Since his first day as Majority Leader Senator Mitch McConnell made it clear that he intends to support a full scale assault on the environmental protections he deems harmful to the health of his most important constituent - Big Coal. While we have seen parts of that promise revealed over the last few months, the end of March has finally revealed the full extent of his Big Polluter agenda and how harmful it will be to the health of all Americans.
Before leaving for their spring recess on March 28th, both the House and Senate passed separate, but related, budget blueprints that would slash funding for any government program that doesn't rhyme with "the fence". Besides cutting needed funding for key environmental and clean energy programs at EPA, DOE and DOI, the budgets also call for increased fossil fuel development on and off-shore while laying the ground work to undermine environmental standards.
If budgets are blueprints for the nation, then what GOP leadership hopes to build is a nation more dependent on fossil fuels and suffering from more pollution of its air and water and lands.
Some Senators attempted to push back on this plan, but many more decided it didn't go far enough in undermining the public environmental protections that Americans have relied on for the last 40 years. In total, around 130 amendments related to environmental issues were offered and the majority of them would undermine these protections.
Below is a letter NRDC and 21 other environmental groups sent to Senators outlining whether they should support or oppose these amendments and explaining their impact on the environment.
The list of those we would consider anti-environmental is breathtaking in just how broadly it assaults fundamental environmental laws.
Some of the worst amendments included: completely gutting the Clean Power Plan, the only plan to address the carbon pollution that is causing climate change; preventing the Government from even considering climate change when doing environmental reviews; stopping the President from protecting national significant lands; undermining the ability of the Endangered Species Act to protect several threatened species; allowing the sale of all public lands to developers (except National Parks); stopping efforts to clean up polluted waters; prevent proper management of our fisheries; and undermine citizens ability to provide input on major development projects in their communities.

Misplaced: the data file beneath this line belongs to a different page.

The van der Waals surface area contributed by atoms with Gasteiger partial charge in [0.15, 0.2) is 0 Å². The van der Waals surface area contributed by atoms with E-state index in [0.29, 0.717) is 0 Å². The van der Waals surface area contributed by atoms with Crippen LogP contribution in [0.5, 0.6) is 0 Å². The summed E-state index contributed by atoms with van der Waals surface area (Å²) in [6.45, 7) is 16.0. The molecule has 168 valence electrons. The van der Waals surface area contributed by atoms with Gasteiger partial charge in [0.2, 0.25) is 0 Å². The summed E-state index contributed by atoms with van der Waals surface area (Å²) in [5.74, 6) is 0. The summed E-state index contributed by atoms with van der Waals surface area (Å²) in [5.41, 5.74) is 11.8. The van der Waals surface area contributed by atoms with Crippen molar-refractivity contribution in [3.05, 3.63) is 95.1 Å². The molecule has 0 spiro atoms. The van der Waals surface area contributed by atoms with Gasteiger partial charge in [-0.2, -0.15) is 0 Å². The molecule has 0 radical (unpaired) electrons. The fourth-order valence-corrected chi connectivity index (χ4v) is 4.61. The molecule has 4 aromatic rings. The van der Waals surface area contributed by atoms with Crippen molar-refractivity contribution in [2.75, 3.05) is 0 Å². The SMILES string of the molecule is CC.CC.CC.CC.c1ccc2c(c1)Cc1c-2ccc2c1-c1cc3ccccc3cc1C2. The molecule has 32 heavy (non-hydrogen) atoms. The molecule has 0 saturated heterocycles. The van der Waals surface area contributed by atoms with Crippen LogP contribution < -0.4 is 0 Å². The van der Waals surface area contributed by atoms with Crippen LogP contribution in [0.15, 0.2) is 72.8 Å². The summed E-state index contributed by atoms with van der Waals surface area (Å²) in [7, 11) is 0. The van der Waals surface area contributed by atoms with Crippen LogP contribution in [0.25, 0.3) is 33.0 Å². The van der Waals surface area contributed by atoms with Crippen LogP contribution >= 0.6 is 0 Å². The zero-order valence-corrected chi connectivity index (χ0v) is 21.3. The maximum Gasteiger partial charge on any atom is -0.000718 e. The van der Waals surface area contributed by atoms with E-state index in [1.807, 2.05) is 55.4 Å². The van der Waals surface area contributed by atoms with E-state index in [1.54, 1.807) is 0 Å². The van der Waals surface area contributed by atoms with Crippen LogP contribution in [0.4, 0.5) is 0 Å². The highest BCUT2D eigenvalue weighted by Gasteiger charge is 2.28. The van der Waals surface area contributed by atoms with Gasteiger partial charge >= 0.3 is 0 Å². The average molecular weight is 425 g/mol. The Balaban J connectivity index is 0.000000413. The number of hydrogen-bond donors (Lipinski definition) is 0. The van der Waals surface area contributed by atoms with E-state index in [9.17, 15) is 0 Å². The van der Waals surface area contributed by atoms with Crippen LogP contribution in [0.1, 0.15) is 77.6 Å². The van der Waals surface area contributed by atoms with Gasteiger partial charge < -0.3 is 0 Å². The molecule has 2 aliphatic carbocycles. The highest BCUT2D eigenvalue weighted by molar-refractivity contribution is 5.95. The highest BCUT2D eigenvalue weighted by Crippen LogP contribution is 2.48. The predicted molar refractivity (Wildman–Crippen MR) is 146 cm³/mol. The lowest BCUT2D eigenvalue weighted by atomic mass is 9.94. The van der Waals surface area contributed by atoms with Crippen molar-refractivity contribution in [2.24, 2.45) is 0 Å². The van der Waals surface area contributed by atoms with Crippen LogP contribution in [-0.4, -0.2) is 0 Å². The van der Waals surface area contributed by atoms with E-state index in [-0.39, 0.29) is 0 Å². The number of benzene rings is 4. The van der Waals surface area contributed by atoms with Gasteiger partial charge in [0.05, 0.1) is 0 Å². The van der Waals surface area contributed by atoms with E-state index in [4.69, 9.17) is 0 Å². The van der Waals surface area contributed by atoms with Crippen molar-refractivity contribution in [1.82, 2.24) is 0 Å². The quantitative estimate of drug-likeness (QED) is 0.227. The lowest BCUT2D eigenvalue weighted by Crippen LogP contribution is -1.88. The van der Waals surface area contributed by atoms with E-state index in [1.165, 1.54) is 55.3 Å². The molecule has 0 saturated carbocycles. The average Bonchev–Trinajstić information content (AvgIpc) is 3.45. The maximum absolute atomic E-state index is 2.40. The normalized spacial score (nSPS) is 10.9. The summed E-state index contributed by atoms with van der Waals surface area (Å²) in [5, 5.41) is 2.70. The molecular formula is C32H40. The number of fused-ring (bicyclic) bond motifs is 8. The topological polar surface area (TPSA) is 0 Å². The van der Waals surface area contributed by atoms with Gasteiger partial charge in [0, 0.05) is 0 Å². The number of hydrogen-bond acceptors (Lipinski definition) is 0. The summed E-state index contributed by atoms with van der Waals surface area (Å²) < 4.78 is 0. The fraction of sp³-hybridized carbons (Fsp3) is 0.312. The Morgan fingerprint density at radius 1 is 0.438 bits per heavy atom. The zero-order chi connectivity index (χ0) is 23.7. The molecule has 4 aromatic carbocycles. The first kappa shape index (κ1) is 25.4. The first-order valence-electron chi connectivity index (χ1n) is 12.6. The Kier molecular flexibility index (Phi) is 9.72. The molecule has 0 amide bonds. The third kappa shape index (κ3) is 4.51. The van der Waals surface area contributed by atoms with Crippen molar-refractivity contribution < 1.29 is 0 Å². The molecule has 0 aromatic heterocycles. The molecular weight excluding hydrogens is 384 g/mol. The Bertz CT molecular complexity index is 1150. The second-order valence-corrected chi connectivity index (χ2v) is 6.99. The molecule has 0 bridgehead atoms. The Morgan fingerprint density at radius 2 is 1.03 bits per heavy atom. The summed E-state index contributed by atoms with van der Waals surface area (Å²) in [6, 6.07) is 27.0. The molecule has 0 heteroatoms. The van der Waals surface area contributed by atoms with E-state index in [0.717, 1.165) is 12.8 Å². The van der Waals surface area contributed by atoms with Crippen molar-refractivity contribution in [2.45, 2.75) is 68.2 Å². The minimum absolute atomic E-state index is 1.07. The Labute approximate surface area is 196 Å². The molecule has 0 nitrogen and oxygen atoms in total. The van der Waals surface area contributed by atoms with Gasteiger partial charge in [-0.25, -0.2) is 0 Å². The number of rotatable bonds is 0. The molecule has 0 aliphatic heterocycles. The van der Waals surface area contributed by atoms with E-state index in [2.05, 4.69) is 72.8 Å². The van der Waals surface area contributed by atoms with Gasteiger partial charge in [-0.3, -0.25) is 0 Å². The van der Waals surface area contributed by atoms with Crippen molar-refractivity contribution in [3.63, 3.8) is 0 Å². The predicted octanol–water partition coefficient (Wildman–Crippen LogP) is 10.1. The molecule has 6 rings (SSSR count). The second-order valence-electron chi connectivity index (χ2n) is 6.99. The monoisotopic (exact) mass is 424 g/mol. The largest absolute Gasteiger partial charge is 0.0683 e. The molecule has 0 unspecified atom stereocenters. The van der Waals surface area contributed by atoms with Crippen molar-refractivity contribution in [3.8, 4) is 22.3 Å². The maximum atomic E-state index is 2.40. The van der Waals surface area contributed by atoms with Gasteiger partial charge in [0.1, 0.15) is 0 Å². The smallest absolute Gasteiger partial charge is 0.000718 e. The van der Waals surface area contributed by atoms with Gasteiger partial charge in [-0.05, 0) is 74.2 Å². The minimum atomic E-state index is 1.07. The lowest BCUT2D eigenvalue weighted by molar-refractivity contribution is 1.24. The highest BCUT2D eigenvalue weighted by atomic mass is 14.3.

Ultimately, only eight environmental amendments received votes during the budget amendment process and while several of those are worrisome, even more worrisome are some of the ones that didn't get a vote--but undoubtedly will in the future. We can expect these amendments to be offered as stand-alone bills, but more likely attached to bigger, seemingly must-pass legislation such as appropriations bills, increases in the debt ceiling, or other important bills unrelated to the environment but which Republicans think the President is unlikely to veto. This is the pattern we've seen over the last 4 years and we don't expect it to change this year.
I encourage readers interested in understanding the full breadth of the Big Polluter Agenda to read through the letter. It's a long read - but then again so is the Big Polluter wish list.
Enviromental Groups' Letter on Enzi Budget (S Con Res 11) Amendments